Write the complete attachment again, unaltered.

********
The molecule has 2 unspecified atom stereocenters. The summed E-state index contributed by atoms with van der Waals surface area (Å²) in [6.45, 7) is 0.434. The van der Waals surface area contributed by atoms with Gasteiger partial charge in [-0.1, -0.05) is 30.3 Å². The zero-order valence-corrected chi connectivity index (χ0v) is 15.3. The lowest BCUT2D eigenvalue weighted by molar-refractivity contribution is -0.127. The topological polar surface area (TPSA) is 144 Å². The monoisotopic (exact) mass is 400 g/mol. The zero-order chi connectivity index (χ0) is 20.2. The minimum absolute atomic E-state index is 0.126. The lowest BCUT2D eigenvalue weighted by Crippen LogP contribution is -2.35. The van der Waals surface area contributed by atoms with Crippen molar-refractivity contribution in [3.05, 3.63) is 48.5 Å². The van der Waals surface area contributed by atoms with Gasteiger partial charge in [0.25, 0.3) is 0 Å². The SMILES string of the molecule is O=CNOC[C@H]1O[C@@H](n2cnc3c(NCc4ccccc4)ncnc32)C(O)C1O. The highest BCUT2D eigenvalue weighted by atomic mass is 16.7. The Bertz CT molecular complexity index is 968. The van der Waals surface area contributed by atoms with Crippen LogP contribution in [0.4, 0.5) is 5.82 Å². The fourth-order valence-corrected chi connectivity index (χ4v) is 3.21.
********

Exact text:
The molecule has 2 unspecified atom stereocenters. The summed E-state index contributed by atoms with van der Waals surface area (Å²) in [6.45, 7) is 0.434. The van der Waals surface area contributed by atoms with Gasteiger partial charge in [-0.1, -0.05) is 30.3 Å². The zero-order valence-corrected chi connectivity index (χ0v) is 15.3. The lowest BCUT2D eigenvalue weighted by molar-refractivity contribution is -0.127. The topological polar surface area (TPSA) is 144 Å². The monoisotopic (exact) mass is 400 g/mol. The zero-order chi connectivity index (χ0) is 20.2. The minimum absolute atomic E-state index is 0.126. The lowest BCUT2D eigenvalue weighted by Crippen LogP contribution is -2.35. The van der Waals surface area contributed by atoms with Crippen molar-refractivity contribution in [3.05, 3.63) is 48.5 Å². The van der Waals surface area contributed by atoms with Gasteiger partial charge in [0.25, 0.3) is 0 Å². The SMILES string of the molecule is O=CNOC[C@H]1O[C@@H](n2cnc3c(NCc4ccccc4)ncnc32)C(O)C1O. The highest BCUT2D eigenvalue weighted by atomic mass is 16.7. The Bertz CT molecular complexity index is 968. The van der Waals surface area contributed by atoms with Crippen LogP contribution in [0.4, 0.5) is 5.82 Å². The fourth-order valence-corrected chi connectivity index (χ4v) is 3.21.